not the bed, all night waiting for a haunting. Alas, there was none.
former office has been converted to an outdoor solarium. The religious art in
the background once belonged to Dixon.
radiators are controlled by one central system. The only way to cool down your
room on a hot summer night is to open a window or turn on the more recently installed
window air conditioner in your room. It's these kind of oddities that give this
old place character and charm. Consider yourself lucky to even have a radiator.
During Dixon's domain, rumor has it she was so cheap, she refused to heat the
top floor often leaving guests under heaps of blankets and fully clothed to avoid
freezing to death. No doubt Ms. Dixon's lack of warmth contributed to her life
as a recluse in her old age. Folklore has it that the deeply spiritual Dixon lived
in this 4 story dwelling all by herself long after her husband died, surrounded
only by religious art and portraits of herself in every room.
rooms at The Inn are comfortable and charming. My room was draped in white wicker
furniture including a rocking chair by a fireplace, which was once the only source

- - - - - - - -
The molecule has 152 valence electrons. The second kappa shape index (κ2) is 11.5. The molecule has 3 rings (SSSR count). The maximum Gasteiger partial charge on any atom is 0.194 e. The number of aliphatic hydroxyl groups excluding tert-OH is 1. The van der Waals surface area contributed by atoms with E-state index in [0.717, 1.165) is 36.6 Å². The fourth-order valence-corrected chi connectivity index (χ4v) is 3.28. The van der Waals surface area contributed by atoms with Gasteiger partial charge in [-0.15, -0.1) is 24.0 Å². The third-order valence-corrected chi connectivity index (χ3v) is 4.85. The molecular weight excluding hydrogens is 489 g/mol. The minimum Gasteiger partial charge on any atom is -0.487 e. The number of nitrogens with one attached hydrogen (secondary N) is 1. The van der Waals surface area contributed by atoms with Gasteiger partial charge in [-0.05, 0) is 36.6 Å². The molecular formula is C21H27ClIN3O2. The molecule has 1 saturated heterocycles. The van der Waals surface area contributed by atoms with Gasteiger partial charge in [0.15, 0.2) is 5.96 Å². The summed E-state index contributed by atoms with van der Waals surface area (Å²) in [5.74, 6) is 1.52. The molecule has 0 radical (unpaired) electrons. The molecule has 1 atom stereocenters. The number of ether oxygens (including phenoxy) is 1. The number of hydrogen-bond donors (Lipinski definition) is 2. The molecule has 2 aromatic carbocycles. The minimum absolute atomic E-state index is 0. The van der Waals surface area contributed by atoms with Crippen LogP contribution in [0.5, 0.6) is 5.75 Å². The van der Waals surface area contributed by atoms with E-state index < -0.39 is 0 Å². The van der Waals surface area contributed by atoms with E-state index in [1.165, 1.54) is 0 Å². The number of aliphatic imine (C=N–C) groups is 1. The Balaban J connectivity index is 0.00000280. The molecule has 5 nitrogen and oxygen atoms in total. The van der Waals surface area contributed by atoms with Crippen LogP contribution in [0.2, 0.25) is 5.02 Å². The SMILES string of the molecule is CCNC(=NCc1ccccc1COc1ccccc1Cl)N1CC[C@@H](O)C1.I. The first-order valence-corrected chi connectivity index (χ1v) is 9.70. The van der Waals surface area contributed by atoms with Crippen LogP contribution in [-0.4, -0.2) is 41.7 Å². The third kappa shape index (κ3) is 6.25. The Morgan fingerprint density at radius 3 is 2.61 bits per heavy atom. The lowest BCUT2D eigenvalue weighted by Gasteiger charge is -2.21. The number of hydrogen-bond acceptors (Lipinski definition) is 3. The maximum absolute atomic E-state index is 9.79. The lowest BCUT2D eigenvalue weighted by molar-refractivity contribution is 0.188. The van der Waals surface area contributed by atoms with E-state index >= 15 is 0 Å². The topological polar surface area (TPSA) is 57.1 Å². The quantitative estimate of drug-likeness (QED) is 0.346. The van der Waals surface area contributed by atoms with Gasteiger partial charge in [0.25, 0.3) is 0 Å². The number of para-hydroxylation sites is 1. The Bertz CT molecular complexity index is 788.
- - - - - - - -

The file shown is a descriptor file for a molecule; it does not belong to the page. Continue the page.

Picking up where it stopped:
of heat for each room. Lydia has preserved the history in this old place by keeping
it true to its heritage. Everything from historic wooden chests as footlockers
to old flip-front desks; to built-in bookshelves laced with literature from long
ago to cozy quilts hanging above each bed. Yet, somehow all the modern necessities
were nicely blended in with all the possessions of another time. Each room was
equipped with color TV and DVD player, coffee maker, 2 bottles of water, a ceiling
fan, alarm clock, pillow top mattresses, and toiletries.
The Inn is a also supporter of Project Planet, a program designed to protect the
environment through the conservation of water and decreased use of detergent.
Guests who are staying more than one night are left a Project Planet calling card